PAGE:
As a young woman, her zealousness in applying the tenets of Maoism helped propel her through the ranks of the ultra-Communist regime. She ended up serving as a district chief who allegedly supervised large-scale slave labor and mass killings, according to prosecutors at the Khmer Rouge tribunal, who spent years trying to charge her with crimes against humanity.
So when the former acolyte of Khmer Rouge warlord Ta Mok became a Christian late last year, she erected a six-meter-tall white cross in the garden of her large family compound in this former Khmer Rouge stronghold in northwest Cambodia. She converted her rice-threshing barn into a chapel, where she hosts Sunday services for other ex-Khmer Rouge. And she began to read the Bible daily.
Im Chaem, 75, had long resisted converting to Christianity, although the religion is widely practiced in her community of former Khmer Rouge followers. But when she did finally embrace Jesus, she did so with outward fervor and believes that she has been duly rewarded. In a recent interview at her home, she told VOA Khmer that since her baptism in January, good things had come to her.
Her son has recovered from a mental illness that plagued him for years. She is no longer worried about the prospect of being prosecuted for genocide at the Khmer Rouge tribunal. In retrospect, the choice to embrace Jesus seems inspired.
“My son is now better and I am happy,” she said. “I have a peaceful mind. I did nothing wrong [and] now the court stopped accusing me.”
Converted by Pragmatism
On a recent afternoon, Im Chaem was lunching at home with a young local pastor, Vong Bunlim, 38, who had tried to convert her to Christianity since 2002.
He approached her with the suggestion at least 10 times, but every time she rejected the idea.
“At the beginning, perhaps she was afraid that she would be cheated because of conversion to a new foreign religion,” Bunlim said over a spread of dried fish, sour soup with loofah gourd, and rice.
Her daughter Kaing Ban and son-in-law Vor Var said they had also tried for many years to make Im Chaem a Christian.
“I used to ask her but she was unsure and afraid of being cheated,” Vor Var said.
The man who finally succeeded was Christopher LaPel, perhaps Cambodia’s best-known Christian pastor, who has made something of a career out of high-profile Khmer Rouge conversions. His most famous convert is accused war criminal Kaing Guek Eav, better known by his revolutionary alias, Duch.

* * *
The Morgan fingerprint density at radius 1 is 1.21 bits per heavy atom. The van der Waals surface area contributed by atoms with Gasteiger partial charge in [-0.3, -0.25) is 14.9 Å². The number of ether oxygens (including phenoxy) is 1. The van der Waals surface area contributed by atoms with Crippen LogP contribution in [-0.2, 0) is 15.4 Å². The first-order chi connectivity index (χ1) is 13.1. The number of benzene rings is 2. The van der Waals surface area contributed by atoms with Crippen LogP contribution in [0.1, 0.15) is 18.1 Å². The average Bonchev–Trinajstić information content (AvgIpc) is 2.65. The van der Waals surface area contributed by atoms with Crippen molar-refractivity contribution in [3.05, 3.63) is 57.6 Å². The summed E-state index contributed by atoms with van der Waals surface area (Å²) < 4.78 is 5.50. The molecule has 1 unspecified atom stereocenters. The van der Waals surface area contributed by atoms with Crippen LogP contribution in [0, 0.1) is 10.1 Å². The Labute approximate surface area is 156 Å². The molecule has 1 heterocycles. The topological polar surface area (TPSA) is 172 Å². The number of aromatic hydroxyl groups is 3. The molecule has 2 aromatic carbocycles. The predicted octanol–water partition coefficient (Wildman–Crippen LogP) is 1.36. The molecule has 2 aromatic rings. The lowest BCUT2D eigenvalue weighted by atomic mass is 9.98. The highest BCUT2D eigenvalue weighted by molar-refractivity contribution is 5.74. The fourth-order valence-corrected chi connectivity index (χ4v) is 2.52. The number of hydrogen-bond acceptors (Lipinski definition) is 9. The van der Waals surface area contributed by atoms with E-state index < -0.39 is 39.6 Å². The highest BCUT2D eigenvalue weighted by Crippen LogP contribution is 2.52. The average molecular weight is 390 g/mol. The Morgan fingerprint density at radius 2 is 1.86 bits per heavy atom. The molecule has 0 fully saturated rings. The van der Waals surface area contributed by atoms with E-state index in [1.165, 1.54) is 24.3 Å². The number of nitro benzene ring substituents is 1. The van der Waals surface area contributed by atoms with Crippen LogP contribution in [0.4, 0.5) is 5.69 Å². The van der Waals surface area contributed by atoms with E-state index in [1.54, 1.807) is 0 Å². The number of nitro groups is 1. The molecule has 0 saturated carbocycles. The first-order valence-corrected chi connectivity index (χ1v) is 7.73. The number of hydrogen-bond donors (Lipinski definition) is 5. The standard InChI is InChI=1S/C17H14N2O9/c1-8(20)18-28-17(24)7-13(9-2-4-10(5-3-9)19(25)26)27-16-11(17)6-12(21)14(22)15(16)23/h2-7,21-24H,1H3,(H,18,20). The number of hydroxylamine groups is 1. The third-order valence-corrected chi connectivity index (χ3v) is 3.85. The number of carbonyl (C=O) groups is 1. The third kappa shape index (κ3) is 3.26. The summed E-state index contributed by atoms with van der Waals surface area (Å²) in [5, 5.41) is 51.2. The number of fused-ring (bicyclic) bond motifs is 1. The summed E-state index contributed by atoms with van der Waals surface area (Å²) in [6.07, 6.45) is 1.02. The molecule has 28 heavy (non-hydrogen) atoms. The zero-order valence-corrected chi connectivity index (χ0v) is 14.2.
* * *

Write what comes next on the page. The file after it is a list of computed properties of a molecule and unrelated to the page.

LaPel became a Christian in a camp along the Thai-Cambodian border, where he fled as the Khmer Rouge fell to the invading Vietnamese. He then moved to Los Angeles, becoming a pastor with the Golden West Christian Church there, before returning to Cambodia to find the Cambodian Christian Church.
When LaPel heard a radio update about Im Chaem’s case at the Khmer Rouge tribunal in November, he recognized the name of the Trapeang Thmar dam, where she allegedly oversaw slave labor. That was the site where he had been forced to work as a young teenager.
He jumped into action and decided to target her for conversion. When he heard that Im Chaem’s family was struggling to pay for her son’s mental health treatment, he got in touch and promised help for her son if she would bring him to Battambang.
She was reluctant, but her son seemed eager to go, so she agreed to the plan. At first, she said she had no intention of being baptized.
“I said, ‘No need to urge [me]. I understand. No need to explain. I know about God. God is good. Both Jesus and the Buddhist God are good.’”
But once in Battambang, she encountered a former Khmer Rouge colleague named Choeun. Im Chaem said Choeun changed her thinking, although she demurred when asked to explain exactly how.
“If Comrade Choeun hadn’t come and I didn’t meet her, I wouldn’t have converted due to my firm stance,” was all she could say.
Both LaPel and Bunlim, her pastor neighbor, expressed deep satisfaction that Chaem was finally a Christian. They said her conversion would absolve her of sin.
“When she decided [to convert], she knew that only Jesus could give her harmony, peace, love, and hope in her life and her family, and God can forgive her sins,” LaPel said.
“When you believe in God and stop doing those bad things, God will forgive,” said Bunlim.
Seeking God’s Forgiveness?
But is Im Chaem herself interested in absolution?
Chaem, who was a protégée of the feared Khmer Rouge warlord Ta Mok and served as a district secretary in Banteay Meanchey province in the 1970s, was charged in March 2015 with crimes against humanity, including murder, extermination, enslavement, imprisonment and political persecution.
The case was a contentious one that split the court along national-international lines after the government of Prime Minister Hun Sen demanded that it be dropped.
Im Chaem repeatedly insisted that she was innocent of all charges, and expressed satisfaction that the Cambodian government appeared to publicly take her side.
Im Chaem, 73, a former Khmer Rouge cadre talked to VOA Khmer's reporter Sun Narin at her home in Anlong Veng district, Oddar Meanchey province, Cambodia, April 4, 2018. (Photo: Sun Narin/VOA Khmer)